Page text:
Reviewed by Justin A. Mihoc, Durham University, UK.
This review was published by RBL 10/2012 | ©2012 by the Society for Biblical Literature; reposted here by permission.
The present monograph represents the latest addition to the groundbreaking New Testament in the Greek Fathers series of the Society of Biblical Literature. This long awaited volume, the 8th of the aforementioned series, comes out about three years after the 9th and is developed from the author’s doctoral dissertation defended at Macquarie University (Sydney) in 2009.
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In Amulets, Brill, Dan Batovici, Early Christianity, Egypt, New Testament, Oxyrhynchus, Papyrology, Patristics, Reception history, Scripture, Textual Criticism, Thomas KRAUS, Tobias NICKLAS on June 13, 2012 at 6:12 pm
2012.06.13 | Thomas J. Kraus and Tobias Nicklas, eds. Early Christian Manuscripts: Examples of Applied Method and Approach. Texts and Editions for New Testament Study 5. Leiden, Boston: Brill, 2010. xx + 243 pp. ISBN: 9789004182653.
Reviewed by Dan Batovici, University of St Andrews.
Many thanks to Brill for kindly providing us with a review copy.
This volume is intended as a papyrological follow-up of a previous volume, New Testament Manuscripts: Their Texts and Their World, published in the same series (TENT 2) in 2006. It features nine articles forming nine chapters varying in size between 15 and 45 pages. Read the rest of this entry »
In Cambridge, Epistolography, Letter-carriers, New Testament, Oxyrhynchus, Papyrology, Paul, Peter M. HEAD, Peter Malik, SEMINAR REPORTS on May 31, 2012 at 4:15 pm
This is a report on a paper presented by Dr. Peter M. Head, Sir Kirby Laing Senior Lecturer in New Testament at the Faculty of Divinity and Tyndale House, at the New Testament Seminar, Cambridge, 15 May 2012.
Report by Peter Malik, University of Cambridge. The programme of the New Testament Seminar at Cambridge can be found here.
The final seminar of this academical year hosted a paper by Dr. Peter M. Head, Sir Kirby Laing Senior Lecturer in New Testament at the Faculty of Divinity and Tyndale House. Besides his 1997 monograph on the Synoptic Problem, Dr. Head is mostly known for his wide array of publications in the field of NT textual criticism, with a special focus on Greek NT manuscripts. Recently, however, he also published on ancient epistolary communication, particularly on named letter-carriers in Oxyrhynchus papyri and in ancient Jewish epistolary material (both can be accessed through Dr. Head’s website here). These are actually precursors of his forthcoming monograph on the role of letter-carriers in the interpretation of Paul’s letters. In this paper, Peter Head focused on the role of Onesimus as the letter-carrier of the letter to Philemon, and potential interpretive outcomes thereby gleaned. Read the rest of this entry »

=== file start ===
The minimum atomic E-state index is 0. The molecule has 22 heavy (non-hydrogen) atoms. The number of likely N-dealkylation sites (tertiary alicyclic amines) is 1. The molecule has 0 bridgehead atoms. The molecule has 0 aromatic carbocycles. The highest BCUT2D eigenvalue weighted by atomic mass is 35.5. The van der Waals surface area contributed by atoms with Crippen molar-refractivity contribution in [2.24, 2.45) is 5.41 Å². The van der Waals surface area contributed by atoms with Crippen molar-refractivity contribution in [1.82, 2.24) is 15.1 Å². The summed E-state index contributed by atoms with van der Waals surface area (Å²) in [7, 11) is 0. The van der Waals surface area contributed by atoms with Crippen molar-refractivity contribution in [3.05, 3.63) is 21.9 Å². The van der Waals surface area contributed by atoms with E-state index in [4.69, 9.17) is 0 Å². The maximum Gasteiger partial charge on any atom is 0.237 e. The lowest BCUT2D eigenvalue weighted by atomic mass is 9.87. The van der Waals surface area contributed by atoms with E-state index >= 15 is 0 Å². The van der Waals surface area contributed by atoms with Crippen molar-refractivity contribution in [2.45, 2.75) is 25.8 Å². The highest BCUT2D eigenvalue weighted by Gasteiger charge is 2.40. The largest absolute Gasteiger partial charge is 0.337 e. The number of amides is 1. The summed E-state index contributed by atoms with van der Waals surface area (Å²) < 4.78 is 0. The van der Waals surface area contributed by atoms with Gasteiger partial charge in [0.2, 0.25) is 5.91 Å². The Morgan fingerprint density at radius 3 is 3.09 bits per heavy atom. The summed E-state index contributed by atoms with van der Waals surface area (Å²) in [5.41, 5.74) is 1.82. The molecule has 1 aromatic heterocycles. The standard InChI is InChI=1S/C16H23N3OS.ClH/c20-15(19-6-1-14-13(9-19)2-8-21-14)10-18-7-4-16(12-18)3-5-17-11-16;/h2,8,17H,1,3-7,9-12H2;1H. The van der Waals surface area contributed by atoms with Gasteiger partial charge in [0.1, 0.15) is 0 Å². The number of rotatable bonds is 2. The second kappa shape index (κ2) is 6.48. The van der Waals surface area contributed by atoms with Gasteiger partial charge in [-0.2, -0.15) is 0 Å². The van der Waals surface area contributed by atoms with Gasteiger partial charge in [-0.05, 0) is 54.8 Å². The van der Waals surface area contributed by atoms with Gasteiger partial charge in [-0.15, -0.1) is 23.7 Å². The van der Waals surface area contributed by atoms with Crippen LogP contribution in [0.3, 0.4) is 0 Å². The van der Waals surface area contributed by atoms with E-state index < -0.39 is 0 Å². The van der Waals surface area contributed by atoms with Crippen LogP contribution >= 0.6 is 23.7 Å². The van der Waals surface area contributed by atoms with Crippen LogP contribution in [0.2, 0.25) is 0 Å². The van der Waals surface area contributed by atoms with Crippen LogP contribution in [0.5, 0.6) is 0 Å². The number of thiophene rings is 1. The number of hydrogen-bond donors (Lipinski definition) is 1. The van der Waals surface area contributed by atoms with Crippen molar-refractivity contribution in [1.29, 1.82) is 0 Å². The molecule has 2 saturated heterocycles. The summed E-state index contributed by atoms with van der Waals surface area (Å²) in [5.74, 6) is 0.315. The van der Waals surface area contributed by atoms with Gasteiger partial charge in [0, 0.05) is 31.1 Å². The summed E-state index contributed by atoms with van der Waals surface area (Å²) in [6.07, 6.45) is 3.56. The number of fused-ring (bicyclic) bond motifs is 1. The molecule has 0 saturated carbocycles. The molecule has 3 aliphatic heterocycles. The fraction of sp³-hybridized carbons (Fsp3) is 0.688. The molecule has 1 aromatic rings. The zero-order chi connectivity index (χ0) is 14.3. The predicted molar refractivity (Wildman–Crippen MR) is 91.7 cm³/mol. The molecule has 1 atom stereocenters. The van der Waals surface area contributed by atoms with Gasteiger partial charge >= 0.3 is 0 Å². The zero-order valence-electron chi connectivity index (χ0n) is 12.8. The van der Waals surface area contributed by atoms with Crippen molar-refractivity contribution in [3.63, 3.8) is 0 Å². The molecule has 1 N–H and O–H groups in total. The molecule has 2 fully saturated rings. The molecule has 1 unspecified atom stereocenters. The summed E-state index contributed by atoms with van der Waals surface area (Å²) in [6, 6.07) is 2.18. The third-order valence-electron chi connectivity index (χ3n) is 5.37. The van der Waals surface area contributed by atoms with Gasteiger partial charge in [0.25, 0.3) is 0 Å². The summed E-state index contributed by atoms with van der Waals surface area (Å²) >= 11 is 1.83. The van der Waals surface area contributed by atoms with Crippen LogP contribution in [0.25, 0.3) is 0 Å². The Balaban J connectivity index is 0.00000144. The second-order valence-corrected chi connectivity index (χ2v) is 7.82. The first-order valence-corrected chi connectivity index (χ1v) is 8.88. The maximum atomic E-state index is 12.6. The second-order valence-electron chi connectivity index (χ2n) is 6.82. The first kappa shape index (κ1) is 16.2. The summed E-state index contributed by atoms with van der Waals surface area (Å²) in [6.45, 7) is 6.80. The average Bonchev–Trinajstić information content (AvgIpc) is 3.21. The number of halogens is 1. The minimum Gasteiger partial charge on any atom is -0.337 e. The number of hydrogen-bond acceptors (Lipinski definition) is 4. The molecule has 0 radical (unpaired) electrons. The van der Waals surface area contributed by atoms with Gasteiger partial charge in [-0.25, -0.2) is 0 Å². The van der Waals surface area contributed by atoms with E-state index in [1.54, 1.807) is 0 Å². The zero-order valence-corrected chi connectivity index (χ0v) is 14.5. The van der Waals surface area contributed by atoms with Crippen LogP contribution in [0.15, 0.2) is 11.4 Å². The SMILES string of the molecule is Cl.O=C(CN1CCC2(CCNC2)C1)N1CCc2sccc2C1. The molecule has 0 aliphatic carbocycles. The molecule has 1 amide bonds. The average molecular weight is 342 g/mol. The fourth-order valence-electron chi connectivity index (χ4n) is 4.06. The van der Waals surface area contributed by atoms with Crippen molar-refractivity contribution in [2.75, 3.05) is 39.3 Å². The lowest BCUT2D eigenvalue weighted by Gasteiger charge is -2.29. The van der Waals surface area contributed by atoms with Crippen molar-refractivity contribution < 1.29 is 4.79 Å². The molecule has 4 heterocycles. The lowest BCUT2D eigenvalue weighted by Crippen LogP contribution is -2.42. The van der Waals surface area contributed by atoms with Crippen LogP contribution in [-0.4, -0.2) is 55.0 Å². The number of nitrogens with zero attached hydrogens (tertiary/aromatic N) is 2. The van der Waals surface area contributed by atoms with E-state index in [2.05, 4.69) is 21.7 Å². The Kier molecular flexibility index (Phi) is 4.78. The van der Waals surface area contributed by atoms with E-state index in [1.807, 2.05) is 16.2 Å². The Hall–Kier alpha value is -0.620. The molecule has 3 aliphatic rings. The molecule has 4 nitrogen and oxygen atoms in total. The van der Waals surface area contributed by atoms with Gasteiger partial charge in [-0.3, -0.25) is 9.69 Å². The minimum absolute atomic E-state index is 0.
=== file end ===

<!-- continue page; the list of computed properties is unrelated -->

In Albert L. LUKASZEWSKI, Michael A. Clark, New Testament, Richard J. GOODRICH, Scripture, Textual Criticism, Zondervan on March 6, 2012 at 8:26 pm
2012.03.06 | Richard J. Goodrich and Albert Lukaszewski. A Reader’s Greek New Testament. 2nd edition. Grand Rapids: Zondervan, 2007. Pp. 576. ISBN: 0310273781.
Reviewed by Michael A. Clark, University of Birmingham.
RBECS would like to thank Zondervan for kindly providing us with a review copy.
THE PURPOSE OF THIS VOLUME
The stated aim of A Reader’s Greek New Testament (herein RGNT) is to facilitate reading the Greek New Testament for those with a limited vocabulary, and thereby to provide “an inductive approach to vocabulary acquisition” as an alternative to flashcards and rote memorization (pp. 8-9). Read the rest of this entry »
In 2 Peter, Apotheosis, Edinburgh, Eschatology, Kerry Lee, New Testament, NT Theology, Philo, Scott HAFEMANN, SEMINAR REPORTS on February 19, 2012 at 1:32 pm
A report on a paper given by Dr. Scott Hafemann (Reader in New Testament, University of St. Andrews) at the New College Biblical Studies Research Seminar, 17 February 2012, University of Edinburgh.